The figures were released a day after Ron Johnson of Wisconsin became the first Republican senator to say he opposed the GOP bill, complaining that it left taxes too high on some corporations and partnerships.
Besides Johnson, Republican Sens. Susan Collins of Maine, Jeff Flake and John McCain of Arizona, Bob Corker of Tennessee and Lisa Murkowski have yet to commit to backing the tax measure.
Republicans controlling the Senate 52-48 can approve the legislation with just 50 votes, plus tie-breaking support from Vice President Mike Pence. With solid Democratic opposition likely, that means they can lose just two GOP votes — a precarious figure.
The Senate bill would end tax cuts for individuals in 2026, a provision designed to pare the bill's long-term costs to the Treasury — derided by Democrats as a gimmick, Legislation cannot boost budget deficits after 10 years if it is to qualify for Senate procedures barring bill-killing filibusters.
The House measure would collapse today's seven personal income-tax rates into four: 12, 25, 35 and 39.6 percent. The Senate would have seven rates: 10, 12, 23, 24, 32, 35 and 38.5 percent.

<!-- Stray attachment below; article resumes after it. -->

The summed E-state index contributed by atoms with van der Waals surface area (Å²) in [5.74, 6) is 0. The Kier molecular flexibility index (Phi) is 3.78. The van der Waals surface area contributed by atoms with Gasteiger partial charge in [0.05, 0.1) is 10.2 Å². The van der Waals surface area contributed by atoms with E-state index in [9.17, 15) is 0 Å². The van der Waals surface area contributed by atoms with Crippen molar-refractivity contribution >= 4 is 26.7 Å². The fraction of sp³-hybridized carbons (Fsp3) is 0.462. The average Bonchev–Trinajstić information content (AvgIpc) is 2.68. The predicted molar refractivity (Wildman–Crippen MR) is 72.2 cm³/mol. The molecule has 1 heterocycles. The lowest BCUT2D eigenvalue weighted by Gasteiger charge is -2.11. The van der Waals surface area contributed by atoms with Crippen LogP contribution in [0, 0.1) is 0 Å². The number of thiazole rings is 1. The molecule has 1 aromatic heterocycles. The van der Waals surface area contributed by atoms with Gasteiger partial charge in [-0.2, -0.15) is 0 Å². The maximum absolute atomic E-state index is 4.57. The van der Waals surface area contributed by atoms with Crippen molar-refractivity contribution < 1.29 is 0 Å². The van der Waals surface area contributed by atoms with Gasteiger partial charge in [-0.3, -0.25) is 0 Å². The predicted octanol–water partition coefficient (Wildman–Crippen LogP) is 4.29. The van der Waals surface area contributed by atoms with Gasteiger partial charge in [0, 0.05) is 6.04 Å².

Both bills would nearly double the standard deduction to around $12,000 for individuals and about $24,000 for married couples and dramatically boost the current $1,000 per-child tax credit.
But each plan also would erase the current $4,050 personal exemption and annul or reduce other tax breaks. The House would limit interest deductions to $500,000 in the value of future home mortgages, down from today's $1 million, while the Senate would end deductions for moving expenses and tax preparation.
Each measure would repeal the alternative minimum tax paid by higher-earning people. The House measure would reduce and ultimately repeal the tax paid on the largest inheritances, while the Senate would limit that levy to fewer estates.
The Associated Press contributed to this report.